Monday, August 8, 2011

Tout Sweet by Karen Wheeler

Karen is thirty-five and suddenly alone.  She's tired of the rat race - she's a fashion editor - and her boyfriend of several years, Eric, has left her.  She realizes that she can't keep up with the women these days, with their glowing skin and tiny tummies.  She decides to chuck it all and move to France.

She gives up a kitchen floor (lol), internet, hot water and a bathroom.  The tiny house she has rented in Poitou-Charentes, central western France, is very run-down, but it will keep her busy fixing it up.

The journey there is hilarious.  Once there, though, she make new friends, neighbors and learns how to live a simple life.  Sometimes when we put away the hurry and technology, we find the simple things that give us so much joy in our lives and others. 

Karen Wheeler writes a lively and clever memoir of moving from the big city to the small countryside.  The characters are distinctive and engaging, and the attention to detail captivating and entertaining.  A cross between a memoir and chick-lit, fans will devour this one!

Karen Wheeler is an award-winning fashion and beauty writer. A former Fashion Editor of The Mail on Sunday, she has worked as a freelance and regular contributor to the FT’s How To Spend It magazine for over a decade. During her career she has interviewed many of fashion’s top names including Karl Lagerfeld, Giorgio Armani and Calvin Klein and her work has appeared in The Daily Mail, The Sunday Times Style, ES, YOU and numerous international luxury goods magazines.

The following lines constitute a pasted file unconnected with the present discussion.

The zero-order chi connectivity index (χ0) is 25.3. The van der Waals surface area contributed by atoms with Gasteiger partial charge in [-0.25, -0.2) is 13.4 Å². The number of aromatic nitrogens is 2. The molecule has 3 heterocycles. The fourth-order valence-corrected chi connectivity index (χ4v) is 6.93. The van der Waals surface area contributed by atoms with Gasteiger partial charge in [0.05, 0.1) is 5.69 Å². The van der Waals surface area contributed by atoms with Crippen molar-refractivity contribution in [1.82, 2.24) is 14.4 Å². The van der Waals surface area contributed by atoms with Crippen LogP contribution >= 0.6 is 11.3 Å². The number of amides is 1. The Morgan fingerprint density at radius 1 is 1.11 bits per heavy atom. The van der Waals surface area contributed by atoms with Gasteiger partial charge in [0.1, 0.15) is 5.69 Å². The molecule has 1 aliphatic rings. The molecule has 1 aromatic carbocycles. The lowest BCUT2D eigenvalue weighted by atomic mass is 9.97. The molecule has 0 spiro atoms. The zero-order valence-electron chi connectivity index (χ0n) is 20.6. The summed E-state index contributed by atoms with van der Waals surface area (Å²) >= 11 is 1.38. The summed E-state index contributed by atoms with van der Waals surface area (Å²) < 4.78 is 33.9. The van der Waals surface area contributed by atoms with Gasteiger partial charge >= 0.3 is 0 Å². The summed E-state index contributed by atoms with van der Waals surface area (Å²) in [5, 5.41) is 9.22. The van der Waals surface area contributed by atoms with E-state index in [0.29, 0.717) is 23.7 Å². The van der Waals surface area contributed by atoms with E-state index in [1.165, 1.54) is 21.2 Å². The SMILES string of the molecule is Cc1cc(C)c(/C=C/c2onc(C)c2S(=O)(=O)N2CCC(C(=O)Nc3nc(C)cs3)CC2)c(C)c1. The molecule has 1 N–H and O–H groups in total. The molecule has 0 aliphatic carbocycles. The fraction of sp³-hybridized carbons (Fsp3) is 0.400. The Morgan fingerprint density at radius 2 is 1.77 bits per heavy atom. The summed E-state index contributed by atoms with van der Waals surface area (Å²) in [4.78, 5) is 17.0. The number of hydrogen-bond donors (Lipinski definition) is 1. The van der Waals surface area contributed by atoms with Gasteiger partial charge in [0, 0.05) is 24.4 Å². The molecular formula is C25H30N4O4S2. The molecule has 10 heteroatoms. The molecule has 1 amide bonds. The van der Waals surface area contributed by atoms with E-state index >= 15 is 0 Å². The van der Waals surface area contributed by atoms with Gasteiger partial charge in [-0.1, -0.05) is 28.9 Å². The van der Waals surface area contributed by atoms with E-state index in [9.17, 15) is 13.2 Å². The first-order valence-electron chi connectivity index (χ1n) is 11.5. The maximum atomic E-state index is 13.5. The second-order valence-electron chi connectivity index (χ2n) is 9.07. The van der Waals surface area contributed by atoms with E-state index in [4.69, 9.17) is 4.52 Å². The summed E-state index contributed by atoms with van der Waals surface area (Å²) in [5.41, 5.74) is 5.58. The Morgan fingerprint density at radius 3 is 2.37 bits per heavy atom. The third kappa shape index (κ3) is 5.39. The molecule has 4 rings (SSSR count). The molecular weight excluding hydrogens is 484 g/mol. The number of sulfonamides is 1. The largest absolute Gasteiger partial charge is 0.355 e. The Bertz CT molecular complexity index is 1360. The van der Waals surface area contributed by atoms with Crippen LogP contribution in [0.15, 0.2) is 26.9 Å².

A three-time winner of the prestigious Jasmine Literary Award for writing about perfume, she specialises in fashion, beauty and luxury goods trends. She is based in France, where she is currently working on her second book Tout Allure. Her first book Tout Sweet - which chronicles the life of a fashion editor who has hung up her Manolos to live in rural France - will be published by Summersdale in July 2009.

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The old grey donkey, Eeyore stood by himself in a thistly corner of the Forest, his front feet well apart, his head on one side, and thought about things. Sometimes he thought sadly to himself, "Why?" and sometimes he thought, "Wherefore?" and sometimes he thought, "Inasmuch as which?" and sometimes he didn't quite know what he was thinking about.

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